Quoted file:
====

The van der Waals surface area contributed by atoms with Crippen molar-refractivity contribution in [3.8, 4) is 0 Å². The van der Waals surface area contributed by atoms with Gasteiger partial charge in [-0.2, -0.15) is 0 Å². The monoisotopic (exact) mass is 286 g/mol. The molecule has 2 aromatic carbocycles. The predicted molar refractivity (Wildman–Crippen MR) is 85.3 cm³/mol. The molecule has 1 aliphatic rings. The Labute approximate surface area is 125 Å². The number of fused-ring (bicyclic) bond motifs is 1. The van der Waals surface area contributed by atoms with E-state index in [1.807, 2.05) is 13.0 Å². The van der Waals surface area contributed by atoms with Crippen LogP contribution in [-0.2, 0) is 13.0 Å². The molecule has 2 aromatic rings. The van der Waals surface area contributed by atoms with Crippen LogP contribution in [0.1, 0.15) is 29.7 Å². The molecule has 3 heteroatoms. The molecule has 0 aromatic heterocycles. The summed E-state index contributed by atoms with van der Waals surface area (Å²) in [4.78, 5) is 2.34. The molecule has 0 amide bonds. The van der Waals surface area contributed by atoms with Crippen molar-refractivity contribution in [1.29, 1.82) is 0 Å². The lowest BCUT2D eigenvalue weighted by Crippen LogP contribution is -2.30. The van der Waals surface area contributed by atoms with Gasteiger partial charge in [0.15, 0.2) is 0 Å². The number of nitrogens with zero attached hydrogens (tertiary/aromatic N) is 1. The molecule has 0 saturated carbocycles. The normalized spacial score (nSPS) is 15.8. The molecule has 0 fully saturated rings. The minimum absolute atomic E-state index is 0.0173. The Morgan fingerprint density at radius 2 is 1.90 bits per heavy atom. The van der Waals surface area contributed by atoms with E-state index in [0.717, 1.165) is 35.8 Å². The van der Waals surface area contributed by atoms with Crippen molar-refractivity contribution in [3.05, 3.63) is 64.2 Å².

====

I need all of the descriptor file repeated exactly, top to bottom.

The van der Waals surface area contributed by atoms with Crippen molar-refractivity contribution in [3.8, 4) is 0 Å². The van der Waals surface area contributed by atoms with Gasteiger partial charge in [-0.2, -0.15) is 0 Å². The monoisotopic (exact) mass is 286 g/mol. The molecule has 2 aromatic carbocycles. The predicted molar refractivity (Wildman–Crippen MR) is 85.3 cm³/mol. The molecule has 1 aliphatic rings. The Labute approximate surface area is 125 Å². The number of fused-ring (bicyclic) bond motifs is 1. The van der Waals surface area contributed by atoms with E-state index in [1.807, 2.05) is 13.0 Å². The van der Waals surface area contributed by atoms with Crippen LogP contribution in [-0.2, 0) is 13.0 Å². The molecule has 2 aromatic rings. The van der Waals surface area contributed by atoms with Crippen LogP contribution in [0.1, 0.15) is 29.7 Å². The molecule has 3 heteroatoms. The molecule has 0 aromatic heterocycles. The summed E-state index contributed by atoms with van der Waals surface area (Å²) in [4.78, 5) is 2.34. The molecule has 0 amide bonds. The van der Waals surface area contributed by atoms with Crippen molar-refractivity contribution in [1.29, 1.82) is 0 Å². The lowest BCUT2D eigenvalue weighted by Crippen LogP contribution is -2.30. The van der Waals surface area contributed by atoms with Gasteiger partial charge in [0.15, 0.2) is 0 Å². The number of nitrogens with zero attached hydrogens (tertiary/aromatic N) is 1. The molecule has 0 saturated carbocycles. The normalized spacial score (nSPS) is 15.8. The molecule has 0 fully saturated rings. The minimum absolute atomic E-state index is 0.0173. The Morgan fingerprint density at radius 2 is 1.90 bits per heavy atom. The van der Waals surface area contributed by atoms with E-state index in [0.717, 1.165) is 35.8 Å². The van der Waals surface area contributed by atoms with Crippen molar-refractivity contribution in [3.05, 3.63) is 64.2 Å².